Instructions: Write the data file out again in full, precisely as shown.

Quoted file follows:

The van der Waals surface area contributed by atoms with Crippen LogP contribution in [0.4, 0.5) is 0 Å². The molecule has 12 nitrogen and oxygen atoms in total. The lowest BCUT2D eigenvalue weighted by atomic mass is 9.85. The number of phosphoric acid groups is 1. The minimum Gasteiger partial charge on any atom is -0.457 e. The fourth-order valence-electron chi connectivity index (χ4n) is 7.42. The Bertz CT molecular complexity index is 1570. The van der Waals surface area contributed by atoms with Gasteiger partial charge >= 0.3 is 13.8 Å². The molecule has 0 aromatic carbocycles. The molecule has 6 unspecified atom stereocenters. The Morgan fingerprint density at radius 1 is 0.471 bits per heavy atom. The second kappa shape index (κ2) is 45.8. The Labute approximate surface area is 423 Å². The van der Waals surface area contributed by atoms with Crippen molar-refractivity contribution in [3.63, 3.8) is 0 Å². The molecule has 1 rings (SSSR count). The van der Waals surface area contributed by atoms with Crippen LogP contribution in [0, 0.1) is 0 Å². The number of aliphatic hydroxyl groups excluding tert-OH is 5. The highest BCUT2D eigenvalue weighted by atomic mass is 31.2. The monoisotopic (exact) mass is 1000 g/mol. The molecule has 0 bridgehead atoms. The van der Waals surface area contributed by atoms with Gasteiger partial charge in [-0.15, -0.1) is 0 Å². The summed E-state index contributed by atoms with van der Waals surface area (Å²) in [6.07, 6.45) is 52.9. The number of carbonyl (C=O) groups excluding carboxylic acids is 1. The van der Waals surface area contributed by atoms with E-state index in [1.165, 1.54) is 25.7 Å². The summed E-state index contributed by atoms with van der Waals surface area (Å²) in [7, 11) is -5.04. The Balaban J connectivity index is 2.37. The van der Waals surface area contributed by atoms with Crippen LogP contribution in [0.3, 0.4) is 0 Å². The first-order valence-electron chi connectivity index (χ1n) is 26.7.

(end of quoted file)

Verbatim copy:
The van der Waals surface area contributed by atoms with Crippen LogP contribution in [0.4, 0.5) is 0 Å². The molecule has 12 nitrogen and oxygen atoms in total. The lowest BCUT2D eigenvalue weighted by atomic mass is 9.85. The number of phosphoric acid groups is 1. The minimum Gasteiger partial charge on any atom is -0.457 e. The fourth-order valence-electron chi connectivity index (χ4n) is 7.42. The Bertz CT molecular complexity index is 1570. The van der Waals surface area contributed by atoms with Gasteiger partial charge >= 0.3 is 13.8 Å². The molecule has 0 aromatic carbocycles. The molecule has 6 unspecified atom stereocenters. The Morgan fingerprint density at radius 1 is 0.471 bits per heavy atom. The second kappa shape index (κ2) is 45.8. The Labute approximate surface area is 423 Å². The van der Waals surface area contributed by atoms with Crippen molar-refractivity contribution in [3.63, 3.8) is 0 Å². The molecule has 1 rings (SSSR count). The van der Waals surface area contributed by atoms with Crippen LogP contribution in [0, 0.1) is 0 Å². The number of aliphatic hydroxyl groups excluding tert-OH is 5. The highest BCUT2D eigenvalue weighted by atomic mass is 31.2. The monoisotopic (exact) mass is 1000 g/mol. The molecule has 0 bridgehead atoms. The van der Waals surface area contributed by atoms with Gasteiger partial charge in [-0.15, -0.1) is 0 Å². The summed E-state index contributed by atoms with van der Waals surface area (Å²) in [6.07, 6.45) is 52.9. The number of carbonyl (C=O) groups excluding carboxylic acids is 1. The van der Waals surface area contributed by atoms with E-state index in [1.165, 1.54) is 25.7 Å². The summed E-state index contributed by atoms with van der Waals surface area (Å²) in [7, 11) is -5.04. The Balaban J connectivity index is 2.37. The van der Waals surface area contributed by atoms with Crippen LogP contribution in [0.3, 0.4) is 0 Å². The first-order valence-electron chi connectivity index (χ1n) is 26.7.